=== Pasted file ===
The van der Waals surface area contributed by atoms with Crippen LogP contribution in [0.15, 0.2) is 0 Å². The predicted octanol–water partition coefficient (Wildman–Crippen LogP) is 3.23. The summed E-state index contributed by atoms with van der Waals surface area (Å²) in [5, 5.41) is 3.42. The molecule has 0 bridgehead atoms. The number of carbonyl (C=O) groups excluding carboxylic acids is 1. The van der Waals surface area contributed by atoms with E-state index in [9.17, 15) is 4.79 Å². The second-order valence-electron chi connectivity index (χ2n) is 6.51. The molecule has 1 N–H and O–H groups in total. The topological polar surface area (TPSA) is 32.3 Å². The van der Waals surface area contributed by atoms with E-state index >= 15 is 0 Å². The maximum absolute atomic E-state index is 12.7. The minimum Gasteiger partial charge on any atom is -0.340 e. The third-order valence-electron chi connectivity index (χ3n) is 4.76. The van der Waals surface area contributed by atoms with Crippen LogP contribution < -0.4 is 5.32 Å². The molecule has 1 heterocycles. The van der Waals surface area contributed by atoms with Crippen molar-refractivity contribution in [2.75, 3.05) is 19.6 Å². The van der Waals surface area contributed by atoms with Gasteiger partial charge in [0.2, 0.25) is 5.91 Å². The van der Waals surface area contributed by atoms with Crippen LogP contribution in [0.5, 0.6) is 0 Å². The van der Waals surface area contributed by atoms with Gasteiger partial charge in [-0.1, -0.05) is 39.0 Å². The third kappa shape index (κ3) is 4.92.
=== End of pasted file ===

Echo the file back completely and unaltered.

The van der Waals surface area contributed by atoms with Crippen LogP contribution in [0.15, 0.2) is 0 Å². The predicted octanol–water partition coefficient (Wildman–Crippen LogP) is 3.23. The summed E-state index contributed by atoms with van der Waals surface area (Å²) in [5, 5.41) is 3.42. The molecule has 0 bridgehead atoms. The number of carbonyl (C=O) groups excluding carboxylic acids is 1. The van der Waals surface area contributed by atoms with E-state index in [9.17, 15) is 4.79 Å². The second-order valence-electron chi connectivity index (χ2n) is 6.51. The molecule has 1 N–H and O–H groups in total. The topological polar surface area (TPSA) is 32.3 Å². The van der Waals surface area contributed by atoms with E-state index >= 15 is 0 Å². The maximum absolute atomic E-state index is 12.7. The minimum Gasteiger partial charge on any atom is -0.340 e. The third-order valence-electron chi connectivity index (χ3n) is 4.76. The van der Waals surface area contributed by atoms with Crippen LogP contribution < -0.4 is 5.32 Å². The molecule has 1 heterocycles. The van der Waals surface area contributed by atoms with Crippen molar-refractivity contribution in [2.75, 3.05) is 19.6 Å². The van der Waals surface area contributed by atoms with Gasteiger partial charge in [0.2, 0.25) is 5.91 Å². The van der Waals surface area contributed by atoms with Crippen LogP contribution in [0.5, 0.6) is 0 Å². The van der Waals surface area contributed by atoms with Gasteiger partial charge in [-0.1, -0.05) is 39.0 Å². The third kappa shape index (κ3) is 4.92.